This Spring’s poetry workshops are yet another transformation. These community-based experiments in radical digital media literacy will re-engage these resources within small groups of participants in local, embodied art-making about participants’ individual and community truths about social media and fake news. The process of making poetry, together, in situ concerning what we know and want to share with others about our own internet truths is the key product: the radical pedagogy. Meanwhile, I’m also hoping that 100 poems will be created starting from these foundational five #hardtruths that I offer as self-evident:

1. fake news r us: we are implicated by, produce, and circulate this crisis whenever we study, teach, or try to fix it.

2. virality is virility: a potent mix of internet-fueled falsity, masculine grandiosity, and resulting real-world bellicosity undergirds fake news and our efforts to understand it.

3. art answers to fake questions: departures from evidence-based, indexically-linked practices into realms of truth-telling verifiable by different logics might get us out of the he-said/she-said rabbit-hole we currently find ourselves in.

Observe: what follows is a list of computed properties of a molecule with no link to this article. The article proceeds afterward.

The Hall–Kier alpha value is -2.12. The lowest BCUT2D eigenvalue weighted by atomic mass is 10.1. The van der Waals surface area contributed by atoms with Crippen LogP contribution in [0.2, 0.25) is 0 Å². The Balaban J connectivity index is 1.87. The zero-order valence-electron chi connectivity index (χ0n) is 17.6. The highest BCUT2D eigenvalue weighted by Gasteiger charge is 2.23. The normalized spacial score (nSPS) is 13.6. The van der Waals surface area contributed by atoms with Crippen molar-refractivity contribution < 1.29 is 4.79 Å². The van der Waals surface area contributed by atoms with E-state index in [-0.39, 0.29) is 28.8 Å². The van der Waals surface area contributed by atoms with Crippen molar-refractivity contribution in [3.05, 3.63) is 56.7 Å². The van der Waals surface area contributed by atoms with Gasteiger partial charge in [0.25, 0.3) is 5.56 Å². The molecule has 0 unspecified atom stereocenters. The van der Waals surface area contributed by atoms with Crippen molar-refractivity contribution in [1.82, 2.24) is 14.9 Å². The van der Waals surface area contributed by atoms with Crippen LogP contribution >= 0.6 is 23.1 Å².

4. our internet truths trump media lies: we must name, share and honor our own lived experiences within social media as another form of honesty in desperate times. Let’s do this first offline, together where we live, work, struggle or learn.

5. heed the poet’s call: poetry, a time-honored word-based form of truth-telling outside the logics of indexical mediation might be one well-honed literacy practice well-suited to this crisis.

Using these five hardtruths as both motivation and action plan I will collaborate with digital artists, community college authors, queer feminist cabaret performers, and a youth poetry troupe; we will write poetry about our local internet truths held and lived in New London CT, Queens NYC, Toronto Ontario, Brighton England, Philadelphia PA, online and elsewhere. We might be in a classroom of middle school girls in LA or grad students working on MFAs in poetry where classroom teachers will lead the session. Sometimes we’ll be writing within already-formed collectives relying on their own practices of facilitation and power-sharing. For some workshops we’ll do an open call to interested local residents. I will collaborate with the poets and writers Sam Solomon, Kyle Booten, the Get Lit Players, Lisa Cohen, TL Cowan, the Dyke Ditch Collective, and many more.

We strive for 100 poems, but better yet, community-based conversations about the truth of our own internet experiences communicated and shared with artistic license with the goal of radical education: a poetry solution for resistance, knowledge-production, and better literacy given the truth of fake news in the Age of Trumpism.

Alexandra Juhasz is Chair of the Film Department at Brooklyn College. She writes about and makes feminist, queer, fake, and AIDS media. Her current work is on fake news, online feminist pedagogy, YouTube, and other more radical uses of digital media.